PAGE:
- John Keim, ESPN Staff Writer
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ASHBURN, Va. -- It’s tough to judge a draft in less than a year, let alone with four games remaining. But you can measure player' progress and try to gauge where they might be headed. Then you need to wait a couple years.
Thus far, when it comes to the 2013 draft, the Redskins have found one player capable of being outstanding (Jordan Reed) and another who has contributed all season (David Amerson). After that, there are a lot of question marks (as there should be after less than a full season) and potential role players. If you can get two quality starters and a couple key contributors from a seven-player draft, then you’ve done rather well. This class has a ways to go.
Cornerback David Amerson (second round): He’s tackled better than I anticipated, especially after watching him in college. You see a lot of the same things from his N.C. State days -- an ability to make plays, but also getting sloppy with his technique at times. He still has all the skills you want and looks the part. He made a game-changing play against Oakland and had a big interception against San Diego. But in the latter game he also was beaten a few times, partly because his eyes were in the wrong place in certain coverages. Which is what happened in college. He can clearly play in the NFL, but can he be a solid starter -- not just start, but play at a higher level? Needs to show a lot more to go that far.
Tight end Jordan Reed (third round): Have liked him since early in camp because of his athleticism and ability to get open, and his work ethic. Can he stay healthy? That was a knock on him coming out of college, and he’s had to deal with a couple issues thus far, including his recent concussion. He’s a better blocker than I thought he’d be as a rookie. When he was drafted, I didn’t think he’d be a viable replacement right away for Fred Davis because of this. It took Davis a few years to learn to block. But a key point: Reed has worked much harder. It matters.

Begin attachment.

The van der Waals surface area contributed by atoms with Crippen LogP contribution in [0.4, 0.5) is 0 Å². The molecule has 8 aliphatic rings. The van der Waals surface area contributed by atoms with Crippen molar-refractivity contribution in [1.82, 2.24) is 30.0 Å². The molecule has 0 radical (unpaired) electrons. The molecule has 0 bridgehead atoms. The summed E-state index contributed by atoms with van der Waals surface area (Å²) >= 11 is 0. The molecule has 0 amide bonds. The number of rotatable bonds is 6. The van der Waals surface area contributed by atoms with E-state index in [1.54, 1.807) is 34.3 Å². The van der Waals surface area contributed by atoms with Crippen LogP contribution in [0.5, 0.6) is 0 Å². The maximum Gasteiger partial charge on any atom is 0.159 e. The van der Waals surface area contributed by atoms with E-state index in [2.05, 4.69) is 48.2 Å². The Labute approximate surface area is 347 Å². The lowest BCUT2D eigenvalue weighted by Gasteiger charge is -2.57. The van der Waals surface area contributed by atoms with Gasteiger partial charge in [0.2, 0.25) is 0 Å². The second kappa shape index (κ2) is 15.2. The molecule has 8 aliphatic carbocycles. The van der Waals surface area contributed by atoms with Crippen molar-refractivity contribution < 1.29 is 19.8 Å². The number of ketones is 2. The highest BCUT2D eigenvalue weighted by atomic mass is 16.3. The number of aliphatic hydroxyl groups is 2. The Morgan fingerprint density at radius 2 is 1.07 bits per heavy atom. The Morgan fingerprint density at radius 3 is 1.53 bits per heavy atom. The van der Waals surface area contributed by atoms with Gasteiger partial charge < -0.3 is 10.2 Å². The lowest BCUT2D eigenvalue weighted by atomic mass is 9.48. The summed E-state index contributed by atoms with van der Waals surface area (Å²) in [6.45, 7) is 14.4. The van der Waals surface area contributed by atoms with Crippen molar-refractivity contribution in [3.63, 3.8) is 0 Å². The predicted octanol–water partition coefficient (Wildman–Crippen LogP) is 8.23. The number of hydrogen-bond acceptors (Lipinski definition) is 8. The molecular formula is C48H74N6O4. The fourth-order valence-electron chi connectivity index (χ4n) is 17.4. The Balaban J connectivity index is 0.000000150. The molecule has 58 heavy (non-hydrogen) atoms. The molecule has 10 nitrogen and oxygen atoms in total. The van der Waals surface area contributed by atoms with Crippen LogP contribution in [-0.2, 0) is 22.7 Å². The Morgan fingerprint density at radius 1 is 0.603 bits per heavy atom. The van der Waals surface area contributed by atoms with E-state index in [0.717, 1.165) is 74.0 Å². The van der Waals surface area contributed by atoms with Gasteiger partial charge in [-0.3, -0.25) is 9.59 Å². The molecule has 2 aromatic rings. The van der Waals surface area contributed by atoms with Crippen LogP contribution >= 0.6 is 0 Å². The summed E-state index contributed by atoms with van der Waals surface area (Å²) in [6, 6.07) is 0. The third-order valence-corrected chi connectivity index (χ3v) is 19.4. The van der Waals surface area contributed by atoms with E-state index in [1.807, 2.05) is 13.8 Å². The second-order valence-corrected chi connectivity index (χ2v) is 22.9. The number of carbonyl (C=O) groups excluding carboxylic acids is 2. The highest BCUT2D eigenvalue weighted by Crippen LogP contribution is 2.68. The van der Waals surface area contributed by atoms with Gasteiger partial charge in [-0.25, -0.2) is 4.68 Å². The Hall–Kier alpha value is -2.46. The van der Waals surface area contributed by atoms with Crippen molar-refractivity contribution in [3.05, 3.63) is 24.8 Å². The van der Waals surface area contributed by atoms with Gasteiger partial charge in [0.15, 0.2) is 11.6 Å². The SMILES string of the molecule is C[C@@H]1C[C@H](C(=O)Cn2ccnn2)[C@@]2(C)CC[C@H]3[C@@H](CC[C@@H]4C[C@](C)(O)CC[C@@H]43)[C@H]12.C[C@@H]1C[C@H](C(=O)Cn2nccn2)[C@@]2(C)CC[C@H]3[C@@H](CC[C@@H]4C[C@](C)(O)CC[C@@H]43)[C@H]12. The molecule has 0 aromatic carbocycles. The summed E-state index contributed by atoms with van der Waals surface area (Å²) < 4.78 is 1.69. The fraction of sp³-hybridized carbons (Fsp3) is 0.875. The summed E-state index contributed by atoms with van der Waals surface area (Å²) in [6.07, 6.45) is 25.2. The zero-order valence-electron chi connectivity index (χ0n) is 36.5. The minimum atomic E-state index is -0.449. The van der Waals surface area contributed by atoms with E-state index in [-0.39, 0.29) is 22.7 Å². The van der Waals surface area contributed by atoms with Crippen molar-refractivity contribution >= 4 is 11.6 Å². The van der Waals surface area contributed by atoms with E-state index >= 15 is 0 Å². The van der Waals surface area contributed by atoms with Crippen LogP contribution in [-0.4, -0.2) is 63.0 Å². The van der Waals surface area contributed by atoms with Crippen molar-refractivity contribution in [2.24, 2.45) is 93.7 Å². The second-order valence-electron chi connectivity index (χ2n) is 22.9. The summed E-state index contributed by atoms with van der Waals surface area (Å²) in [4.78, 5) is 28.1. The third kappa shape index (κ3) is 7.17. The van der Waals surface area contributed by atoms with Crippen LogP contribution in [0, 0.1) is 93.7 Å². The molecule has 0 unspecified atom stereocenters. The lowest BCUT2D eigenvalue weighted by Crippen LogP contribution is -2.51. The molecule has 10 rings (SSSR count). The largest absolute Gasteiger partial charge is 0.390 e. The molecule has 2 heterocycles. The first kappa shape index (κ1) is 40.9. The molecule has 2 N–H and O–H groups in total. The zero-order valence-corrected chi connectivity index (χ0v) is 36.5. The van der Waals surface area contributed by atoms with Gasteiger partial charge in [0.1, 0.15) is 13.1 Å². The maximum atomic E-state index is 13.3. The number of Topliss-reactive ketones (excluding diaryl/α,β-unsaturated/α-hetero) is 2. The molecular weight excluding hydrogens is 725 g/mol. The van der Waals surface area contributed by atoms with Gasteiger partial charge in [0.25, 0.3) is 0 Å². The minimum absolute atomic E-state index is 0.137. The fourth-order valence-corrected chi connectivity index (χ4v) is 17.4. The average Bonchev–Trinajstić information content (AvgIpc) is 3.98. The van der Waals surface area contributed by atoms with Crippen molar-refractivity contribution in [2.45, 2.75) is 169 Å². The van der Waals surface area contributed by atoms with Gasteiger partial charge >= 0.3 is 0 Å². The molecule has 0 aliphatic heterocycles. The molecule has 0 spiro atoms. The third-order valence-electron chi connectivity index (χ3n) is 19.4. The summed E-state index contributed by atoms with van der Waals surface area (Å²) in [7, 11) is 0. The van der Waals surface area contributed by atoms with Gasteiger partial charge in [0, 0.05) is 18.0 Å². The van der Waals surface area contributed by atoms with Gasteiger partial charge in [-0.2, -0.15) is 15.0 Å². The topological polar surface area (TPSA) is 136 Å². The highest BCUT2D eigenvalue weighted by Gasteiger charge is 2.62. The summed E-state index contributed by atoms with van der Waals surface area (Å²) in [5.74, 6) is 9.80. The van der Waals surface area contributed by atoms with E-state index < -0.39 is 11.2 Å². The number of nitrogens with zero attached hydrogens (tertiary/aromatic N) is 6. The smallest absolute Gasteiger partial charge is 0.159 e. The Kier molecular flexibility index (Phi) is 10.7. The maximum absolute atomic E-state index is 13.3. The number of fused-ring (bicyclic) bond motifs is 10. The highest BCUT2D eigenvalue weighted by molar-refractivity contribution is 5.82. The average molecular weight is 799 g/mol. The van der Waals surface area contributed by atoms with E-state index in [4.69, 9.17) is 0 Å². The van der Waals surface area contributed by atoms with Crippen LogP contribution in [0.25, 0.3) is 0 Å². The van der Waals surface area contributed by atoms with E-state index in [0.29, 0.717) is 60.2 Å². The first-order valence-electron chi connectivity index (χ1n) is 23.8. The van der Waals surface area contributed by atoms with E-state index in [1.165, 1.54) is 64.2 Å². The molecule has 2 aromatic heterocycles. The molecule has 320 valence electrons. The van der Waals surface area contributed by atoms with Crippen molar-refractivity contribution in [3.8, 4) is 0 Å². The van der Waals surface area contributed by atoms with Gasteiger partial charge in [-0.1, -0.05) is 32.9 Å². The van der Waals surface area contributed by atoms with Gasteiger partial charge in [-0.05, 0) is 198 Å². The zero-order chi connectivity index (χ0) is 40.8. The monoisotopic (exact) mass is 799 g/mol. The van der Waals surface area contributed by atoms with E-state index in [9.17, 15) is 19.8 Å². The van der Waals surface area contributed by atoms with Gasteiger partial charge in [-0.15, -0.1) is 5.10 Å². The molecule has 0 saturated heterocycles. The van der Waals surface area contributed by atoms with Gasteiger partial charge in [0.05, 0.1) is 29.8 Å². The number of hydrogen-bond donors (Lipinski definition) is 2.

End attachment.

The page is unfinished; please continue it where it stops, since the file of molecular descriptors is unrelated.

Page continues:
Strong safety Phillip Thomas (fourth round): On injured reserve. Impossible to say what he might have done; we didn’t see enough, nor did he get a chance to really work on his game once the preseason started because of his injury. I know the coaches liked his progress this summer. It’s a start.
Running back Chris Thompson (fifth round): Also on injured reserve. Made no impact when healthy. In the preseason he looked fast, but that wasn’t the case in the regular season as he misjudged the speed of those trying to tackle him on returns. Because of his size and past injuries, durability always will be an issue. That will limit his role even if he does come through. He has the speed (and quick acceleration) you want, but needs plenty of work. Speed alone won’t cut it.
Linebacker Brandon Jenkins (fifth round): I don’t buy the idea that he would have been a first-round pick had he stayed healthy. He looked like a raw pass-rusher this summer, albeit one who was worth developing. He hasn’t had a lot of opportunities, which is understandable given who’s ahead of him at linebacker. For now he looks like a role player who, because of his size and ability to run, needs to develop on special teams as well. But I’m intrigued to see how he develops. He showed flashes last summer, but a lot of guys do. Year 2 will tell a lot.
Safety Bacarri Rambo (sixth round): Opened as the starter, but more so because of who the Redskins didn’t have than for his own performance. He tackled poorly, wasn’t a good special teamer and deserved to be pulled. He had the reputation as a ballhawk in college, yet he doesn’t make plays (didn’t see it in practice or games). I love how he’s responded -- he’s tackled much better since his return. The next four games will help him. Regardless, safety will remain an offseason priority. They need a quality starter at this position. If Rambo can develop into a quality backup and special-teamer, then he’s a good sixth-round pick.
Running back Jawan Jamison (seventh round): Still on the practice squad. Wasn’t wowed by him this summer, though there were things to like (ability to make defenders miss with a little second-level wiggle).
ASHBURN, Va. -- It’s tough to judge a draft in less than a year, let alone with four games remaining. But you can measure player' progress and try to gauge where they might be headed.